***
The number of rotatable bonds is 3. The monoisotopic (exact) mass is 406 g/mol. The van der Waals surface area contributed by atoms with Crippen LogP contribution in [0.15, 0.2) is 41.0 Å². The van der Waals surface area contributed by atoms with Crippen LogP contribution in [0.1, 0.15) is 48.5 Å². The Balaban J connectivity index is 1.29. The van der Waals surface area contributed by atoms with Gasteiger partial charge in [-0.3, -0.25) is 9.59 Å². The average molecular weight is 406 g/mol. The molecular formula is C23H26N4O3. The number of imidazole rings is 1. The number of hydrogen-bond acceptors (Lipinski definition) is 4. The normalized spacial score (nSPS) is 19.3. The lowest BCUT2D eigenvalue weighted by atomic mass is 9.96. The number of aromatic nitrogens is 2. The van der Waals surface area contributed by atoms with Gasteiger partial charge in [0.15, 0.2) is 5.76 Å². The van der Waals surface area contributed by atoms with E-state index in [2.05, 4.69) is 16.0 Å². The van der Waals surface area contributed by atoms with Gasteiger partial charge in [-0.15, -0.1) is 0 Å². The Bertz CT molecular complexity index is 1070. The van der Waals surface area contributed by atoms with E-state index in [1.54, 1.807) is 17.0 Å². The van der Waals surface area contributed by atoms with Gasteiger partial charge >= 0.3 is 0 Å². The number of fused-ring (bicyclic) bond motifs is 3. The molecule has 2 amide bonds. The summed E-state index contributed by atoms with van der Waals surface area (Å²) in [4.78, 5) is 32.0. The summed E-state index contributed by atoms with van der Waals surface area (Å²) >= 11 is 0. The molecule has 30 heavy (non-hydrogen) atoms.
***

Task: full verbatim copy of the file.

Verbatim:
The number of rotatable bonds is 3. The monoisotopic (exact) mass is 406 g/mol. The van der Waals surface area contributed by atoms with Crippen LogP contribution in [0.15, 0.2) is 41.0 Å². The van der Waals surface area contributed by atoms with Crippen LogP contribution in [0.1, 0.15) is 48.5 Å². The Balaban J connectivity index is 1.29. The van der Waals surface area contributed by atoms with Gasteiger partial charge in [-0.3, -0.25) is 9.59 Å². The average molecular weight is 406 g/mol. The molecular formula is C23H26N4O3. The number of imidazole rings is 1. The number of hydrogen-bond acceptors (Lipinski definition) is 4. The normalized spacial score (nSPS) is 19.3. The lowest BCUT2D eigenvalue weighted by atomic mass is 9.96. The number of aromatic nitrogens is 2. The van der Waals surface area contributed by atoms with Gasteiger partial charge in [0.15, 0.2) is 5.76 Å². The van der Waals surface area contributed by atoms with E-state index in [2.05, 4.69) is 16.0 Å². The van der Waals surface area contributed by atoms with Gasteiger partial charge in [-0.15, -0.1) is 0 Å². The Bertz CT molecular complexity index is 1070. The van der Waals surface area contributed by atoms with E-state index in [1.54, 1.807) is 17.0 Å². The van der Waals surface area contributed by atoms with Gasteiger partial charge >= 0.3 is 0 Å². The number of fused-ring (bicyclic) bond motifs is 3. The molecule has 2 amide bonds. The summed E-state index contributed by atoms with van der Waals surface area (Å²) in [4.78, 5) is 32.0. The summed E-state index contributed by atoms with van der Waals surface area (Å²) >= 11 is 0. The molecule has 30 heavy (non-hydrogen) atoms.